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Bank Bailouts, International Linkages and Cooperation

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  • Friederike Niepmann
  • Tim Schmidt-Eisenlohr

Abstract

Financial institutions are increasingly linked internationally. As a result, financial crisis and government intervention have stronger effects beyond borders. We provide a model of international contagion allowing for bank bailouts. While a social planner trades off tax distortions, liquidation losses and intra- and intercountry income inequality, in the noncooperative game between governments there are inefficiencies due to externalities, no burden sharing and free-riding. We show that, in absence of cooperation, stronger interbank linkages make government interests diverge, whereas cross-border asset holdings tend to align them. We analyze different forms of cooperation and their effects on global and national welfare.

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Paper provided by Centre for Economic Performance, LSE in its series CEP Discussion Papers with number dp1023.

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Date of creation: Nov 2010
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Handle: RePEc:cep:cepdps:dp1023

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Web page: http://cep.lse.ac.uk/_new/publications/series.asp?prog=CEP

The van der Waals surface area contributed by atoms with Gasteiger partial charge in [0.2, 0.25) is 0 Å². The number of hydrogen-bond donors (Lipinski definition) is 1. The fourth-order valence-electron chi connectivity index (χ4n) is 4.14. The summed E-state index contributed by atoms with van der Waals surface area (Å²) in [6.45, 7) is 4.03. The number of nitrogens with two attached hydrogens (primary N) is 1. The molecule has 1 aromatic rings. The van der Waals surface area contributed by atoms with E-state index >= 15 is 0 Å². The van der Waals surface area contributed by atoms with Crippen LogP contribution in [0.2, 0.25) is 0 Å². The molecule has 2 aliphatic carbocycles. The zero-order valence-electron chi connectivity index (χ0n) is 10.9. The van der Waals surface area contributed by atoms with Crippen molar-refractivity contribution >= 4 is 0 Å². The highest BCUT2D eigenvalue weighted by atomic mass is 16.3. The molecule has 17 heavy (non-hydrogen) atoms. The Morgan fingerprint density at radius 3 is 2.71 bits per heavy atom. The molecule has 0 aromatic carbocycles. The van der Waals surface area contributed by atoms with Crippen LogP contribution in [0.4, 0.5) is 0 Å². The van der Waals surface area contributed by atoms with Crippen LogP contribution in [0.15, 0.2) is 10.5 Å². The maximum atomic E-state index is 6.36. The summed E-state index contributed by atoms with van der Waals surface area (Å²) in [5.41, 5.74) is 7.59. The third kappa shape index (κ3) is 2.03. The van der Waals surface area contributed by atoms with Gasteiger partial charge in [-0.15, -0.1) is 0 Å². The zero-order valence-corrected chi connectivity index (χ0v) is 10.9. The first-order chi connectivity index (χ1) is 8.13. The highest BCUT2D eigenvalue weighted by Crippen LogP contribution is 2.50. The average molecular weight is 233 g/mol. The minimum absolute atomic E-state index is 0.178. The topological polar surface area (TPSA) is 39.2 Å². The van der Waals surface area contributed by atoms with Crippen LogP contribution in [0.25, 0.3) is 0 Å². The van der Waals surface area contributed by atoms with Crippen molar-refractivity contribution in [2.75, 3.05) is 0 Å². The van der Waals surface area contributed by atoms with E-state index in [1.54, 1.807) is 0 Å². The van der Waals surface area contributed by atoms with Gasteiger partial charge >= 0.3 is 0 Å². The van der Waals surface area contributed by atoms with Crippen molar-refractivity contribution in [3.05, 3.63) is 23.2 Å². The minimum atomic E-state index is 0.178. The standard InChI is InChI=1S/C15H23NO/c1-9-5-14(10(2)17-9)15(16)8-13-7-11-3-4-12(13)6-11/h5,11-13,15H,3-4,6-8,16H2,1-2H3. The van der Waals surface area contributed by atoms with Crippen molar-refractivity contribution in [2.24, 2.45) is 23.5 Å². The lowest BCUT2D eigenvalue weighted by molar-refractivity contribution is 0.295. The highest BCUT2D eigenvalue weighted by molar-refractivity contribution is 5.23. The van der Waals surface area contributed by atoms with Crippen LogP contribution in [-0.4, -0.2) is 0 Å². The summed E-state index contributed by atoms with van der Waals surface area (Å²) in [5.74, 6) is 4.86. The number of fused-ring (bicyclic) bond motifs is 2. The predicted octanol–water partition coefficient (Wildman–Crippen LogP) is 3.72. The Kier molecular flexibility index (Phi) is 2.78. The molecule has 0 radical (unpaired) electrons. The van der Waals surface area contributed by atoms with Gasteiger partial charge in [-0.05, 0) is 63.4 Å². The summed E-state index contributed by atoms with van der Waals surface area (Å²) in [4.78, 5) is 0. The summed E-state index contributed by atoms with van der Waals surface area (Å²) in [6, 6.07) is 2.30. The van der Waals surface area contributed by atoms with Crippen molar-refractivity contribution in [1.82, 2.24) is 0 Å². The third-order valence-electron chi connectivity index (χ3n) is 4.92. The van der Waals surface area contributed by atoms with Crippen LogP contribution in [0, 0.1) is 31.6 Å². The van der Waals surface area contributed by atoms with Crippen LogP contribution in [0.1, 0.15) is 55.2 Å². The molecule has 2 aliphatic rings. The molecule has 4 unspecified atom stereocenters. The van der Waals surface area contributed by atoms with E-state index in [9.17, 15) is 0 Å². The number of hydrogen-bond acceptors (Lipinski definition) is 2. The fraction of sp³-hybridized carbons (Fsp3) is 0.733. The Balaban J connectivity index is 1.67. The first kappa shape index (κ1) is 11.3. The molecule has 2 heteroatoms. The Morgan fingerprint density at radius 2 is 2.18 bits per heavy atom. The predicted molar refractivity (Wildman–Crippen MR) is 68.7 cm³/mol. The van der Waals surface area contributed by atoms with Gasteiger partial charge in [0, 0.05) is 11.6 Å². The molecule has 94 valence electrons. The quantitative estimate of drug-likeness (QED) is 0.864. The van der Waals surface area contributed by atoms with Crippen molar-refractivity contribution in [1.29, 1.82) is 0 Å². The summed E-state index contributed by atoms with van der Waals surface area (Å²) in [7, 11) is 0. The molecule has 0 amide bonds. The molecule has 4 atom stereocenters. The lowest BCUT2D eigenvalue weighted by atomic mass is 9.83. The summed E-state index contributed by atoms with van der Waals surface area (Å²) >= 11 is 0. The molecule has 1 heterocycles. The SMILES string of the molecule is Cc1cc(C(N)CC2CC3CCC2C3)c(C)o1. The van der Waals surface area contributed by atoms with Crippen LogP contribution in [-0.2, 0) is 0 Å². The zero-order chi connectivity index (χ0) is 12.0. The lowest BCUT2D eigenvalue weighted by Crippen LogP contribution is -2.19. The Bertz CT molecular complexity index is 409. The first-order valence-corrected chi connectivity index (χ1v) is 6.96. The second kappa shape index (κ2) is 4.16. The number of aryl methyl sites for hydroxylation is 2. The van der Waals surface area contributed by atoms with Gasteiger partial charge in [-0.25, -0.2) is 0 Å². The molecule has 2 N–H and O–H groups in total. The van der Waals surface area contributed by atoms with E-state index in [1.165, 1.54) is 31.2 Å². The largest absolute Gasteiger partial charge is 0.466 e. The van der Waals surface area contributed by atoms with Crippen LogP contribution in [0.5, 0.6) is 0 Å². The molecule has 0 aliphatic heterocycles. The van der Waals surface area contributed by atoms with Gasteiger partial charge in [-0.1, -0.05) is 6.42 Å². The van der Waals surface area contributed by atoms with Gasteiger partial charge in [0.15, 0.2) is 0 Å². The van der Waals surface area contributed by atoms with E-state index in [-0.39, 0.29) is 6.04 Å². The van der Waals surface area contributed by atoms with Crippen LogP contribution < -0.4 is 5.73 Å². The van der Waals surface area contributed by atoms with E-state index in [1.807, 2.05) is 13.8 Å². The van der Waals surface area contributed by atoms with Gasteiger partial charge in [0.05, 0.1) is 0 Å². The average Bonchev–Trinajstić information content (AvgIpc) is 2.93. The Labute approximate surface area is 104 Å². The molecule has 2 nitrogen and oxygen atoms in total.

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Keywords: Portfolio choice; international transmission of shocks; monetary policy;

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Cited by:
  1. Fidrmuc, Jarko & Hake, Mariya & Stix, Helmut, 2013. "Households’ foreign currency borrowing in Central and Eastern Europe," Journal of Banking & Finance, Elsevier, vol. 37(6), pages 1880-1897.
  2. Todd Keister, 2010. "Bailouts and financial fragility," Staff Reports 473, Federal Reserve Bank of New York.
  3. Iman van Lelyveld & Marco Spaltro, 2011. "Coordinating Bank Failure Costs and Financial Stability," DNB Working Papers 306, Netherlands Central Bank, Research Department.
  4. Maier, Ulf & Haufler, Andreas, 2013. "Regulatory competition in credit markets with capital standards as signals," Munich Reprints in Economics 19240, University of Munich, Department of Economics.

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